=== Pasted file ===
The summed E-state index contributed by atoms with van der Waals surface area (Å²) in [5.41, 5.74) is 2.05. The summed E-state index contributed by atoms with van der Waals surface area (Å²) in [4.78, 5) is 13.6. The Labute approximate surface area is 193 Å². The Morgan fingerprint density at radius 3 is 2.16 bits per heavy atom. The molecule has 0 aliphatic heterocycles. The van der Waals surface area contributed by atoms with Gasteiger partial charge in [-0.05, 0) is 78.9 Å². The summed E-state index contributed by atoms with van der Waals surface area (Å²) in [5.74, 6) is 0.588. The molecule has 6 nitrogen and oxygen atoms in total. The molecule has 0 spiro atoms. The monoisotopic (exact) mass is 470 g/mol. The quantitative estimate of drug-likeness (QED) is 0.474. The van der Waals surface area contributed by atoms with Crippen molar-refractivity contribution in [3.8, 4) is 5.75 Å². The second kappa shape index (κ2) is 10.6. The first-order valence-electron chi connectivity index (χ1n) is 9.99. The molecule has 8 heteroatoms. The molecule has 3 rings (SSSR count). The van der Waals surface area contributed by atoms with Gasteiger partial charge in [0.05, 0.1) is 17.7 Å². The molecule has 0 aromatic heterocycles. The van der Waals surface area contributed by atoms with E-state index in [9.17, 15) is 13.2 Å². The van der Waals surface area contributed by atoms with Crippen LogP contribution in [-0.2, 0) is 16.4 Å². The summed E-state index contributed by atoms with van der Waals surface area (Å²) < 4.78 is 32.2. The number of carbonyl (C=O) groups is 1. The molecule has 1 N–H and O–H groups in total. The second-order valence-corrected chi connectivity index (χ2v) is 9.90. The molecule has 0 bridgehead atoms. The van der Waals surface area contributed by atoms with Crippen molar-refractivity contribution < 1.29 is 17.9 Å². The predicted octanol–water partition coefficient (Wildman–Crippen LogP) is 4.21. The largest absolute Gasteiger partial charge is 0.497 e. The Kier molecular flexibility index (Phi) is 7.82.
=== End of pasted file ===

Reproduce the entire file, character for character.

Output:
The summed E-state index contributed by atoms with van der Waals surface area (Å²) in [5.41, 5.74) is 2.05. The summed E-state index contributed by atoms with van der Waals surface area (Å²) in [4.78, 5) is 13.6. The Labute approximate surface area is 193 Å². The Morgan fingerprint density at radius 3 is 2.16 bits per heavy atom. The molecule has 0 aliphatic heterocycles. The van der Waals surface area contributed by atoms with Gasteiger partial charge in [-0.05, 0) is 78.9 Å². The summed E-state index contributed by atoms with van der Waals surface area (Å²) in [5.74, 6) is 0.588. The molecule has 6 nitrogen and oxygen atoms in total. The molecule has 0 spiro atoms. The monoisotopic (exact) mass is 470 g/mol. The quantitative estimate of drug-likeness (QED) is 0.474. The van der Waals surface area contributed by atoms with Crippen molar-refractivity contribution in [3.8, 4) is 5.75 Å². The second kappa shape index (κ2) is 10.6. The first-order valence-electron chi connectivity index (χ1n) is 9.99. The molecule has 8 heteroatoms. The molecule has 3 rings (SSSR count). The van der Waals surface area contributed by atoms with Gasteiger partial charge in [0.05, 0.1) is 17.7 Å². The molecule has 0 aromatic heterocycles. The van der Waals surface area contributed by atoms with E-state index in [9.17, 15) is 13.2 Å². The van der Waals surface area contributed by atoms with Crippen LogP contribution in [-0.2, 0) is 16.4 Å². The summed E-state index contributed by atoms with van der Waals surface area (Å²) < 4.78 is 32.2. The number of carbonyl (C=O) groups is 1. The molecule has 1 N–H and O–H groups in total. The second-order valence-corrected chi connectivity index (χ2v) is 9.90. The molecule has 0 bridgehead atoms. The van der Waals surface area contributed by atoms with Crippen molar-refractivity contribution < 1.29 is 17.9 Å². The predicted octanol–water partition coefficient (Wildman–Crippen LogP) is 4.21. The largest absolute Gasteiger partial charge is 0.497 e. The Kier molecular flexibility index (Phi) is 7.82.